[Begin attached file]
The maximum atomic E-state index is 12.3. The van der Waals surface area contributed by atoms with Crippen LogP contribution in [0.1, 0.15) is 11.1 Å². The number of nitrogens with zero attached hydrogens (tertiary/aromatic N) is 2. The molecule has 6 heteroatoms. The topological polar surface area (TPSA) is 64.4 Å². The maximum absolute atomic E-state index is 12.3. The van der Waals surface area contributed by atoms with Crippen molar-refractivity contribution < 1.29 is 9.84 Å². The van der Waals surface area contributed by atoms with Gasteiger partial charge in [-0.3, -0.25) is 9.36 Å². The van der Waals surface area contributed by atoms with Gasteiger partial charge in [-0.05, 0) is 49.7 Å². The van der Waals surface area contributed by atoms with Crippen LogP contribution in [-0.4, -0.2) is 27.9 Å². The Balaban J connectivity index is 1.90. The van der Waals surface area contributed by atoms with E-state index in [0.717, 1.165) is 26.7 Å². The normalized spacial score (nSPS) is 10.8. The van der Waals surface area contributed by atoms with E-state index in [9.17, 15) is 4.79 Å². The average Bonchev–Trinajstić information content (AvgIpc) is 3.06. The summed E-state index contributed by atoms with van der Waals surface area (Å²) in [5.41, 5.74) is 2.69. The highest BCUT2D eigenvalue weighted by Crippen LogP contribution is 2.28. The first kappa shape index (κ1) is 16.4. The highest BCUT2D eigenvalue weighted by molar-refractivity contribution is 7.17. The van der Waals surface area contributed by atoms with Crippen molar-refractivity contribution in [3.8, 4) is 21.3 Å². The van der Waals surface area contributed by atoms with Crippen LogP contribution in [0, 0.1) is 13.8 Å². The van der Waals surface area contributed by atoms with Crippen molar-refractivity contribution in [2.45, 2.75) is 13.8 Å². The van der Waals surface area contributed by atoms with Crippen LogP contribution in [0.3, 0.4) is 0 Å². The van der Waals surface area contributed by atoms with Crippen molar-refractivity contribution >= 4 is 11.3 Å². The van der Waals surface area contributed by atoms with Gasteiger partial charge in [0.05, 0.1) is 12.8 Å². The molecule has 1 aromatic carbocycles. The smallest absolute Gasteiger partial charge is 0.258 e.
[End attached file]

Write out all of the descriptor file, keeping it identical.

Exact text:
The maximum atomic E-state index is 12.3. The van der Waals surface area contributed by atoms with Crippen LogP contribution in [0.1, 0.15) is 11.1 Å². The number of nitrogens with zero attached hydrogens (tertiary/aromatic N) is 2. The molecule has 6 heteroatoms. The topological polar surface area (TPSA) is 64.4 Å². The maximum absolute atomic E-state index is 12.3. The van der Waals surface area contributed by atoms with Crippen molar-refractivity contribution < 1.29 is 9.84 Å². The van der Waals surface area contributed by atoms with Gasteiger partial charge in [-0.3, -0.25) is 9.36 Å². The van der Waals surface area contributed by atoms with Gasteiger partial charge in [-0.05, 0) is 49.7 Å². The van der Waals surface area contributed by atoms with Crippen LogP contribution in [-0.4, -0.2) is 27.9 Å². The Balaban J connectivity index is 1.90. The van der Waals surface area contributed by atoms with E-state index in [0.717, 1.165) is 26.7 Å². The normalized spacial score (nSPS) is 10.8. The van der Waals surface area contributed by atoms with E-state index in [9.17, 15) is 4.79 Å². The average Bonchev–Trinajstić information content (AvgIpc) is 3.06. The summed E-state index contributed by atoms with van der Waals surface area (Å²) in [5.41, 5.74) is 2.69. The highest BCUT2D eigenvalue weighted by Crippen LogP contribution is 2.28. The first kappa shape index (κ1) is 16.4. The highest BCUT2D eigenvalue weighted by molar-refractivity contribution is 7.17. The van der Waals surface area contributed by atoms with Crippen molar-refractivity contribution in [3.8, 4) is 21.3 Å². The van der Waals surface area contributed by atoms with Crippen LogP contribution in [0, 0.1) is 13.8 Å². The van der Waals surface area contributed by atoms with Crippen molar-refractivity contribution in [2.45, 2.75) is 13.8 Å². The van der Waals surface area contributed by atoms with Crippen LogP contribution in [0.3, 0.4) is 0 Å². The van der Waals surface area contributed by atoms with Crippen molar-refractivity contribution >= 4 is 11.3 Å². The van der Waals surface area contributed by atoms with Gasteiger partial charge in [0.05, 0.1) is 12.8 Å². The molecule has 1 aromatic carbocycles. The smallest absolute Gasteiger partial charge is 0.258 e.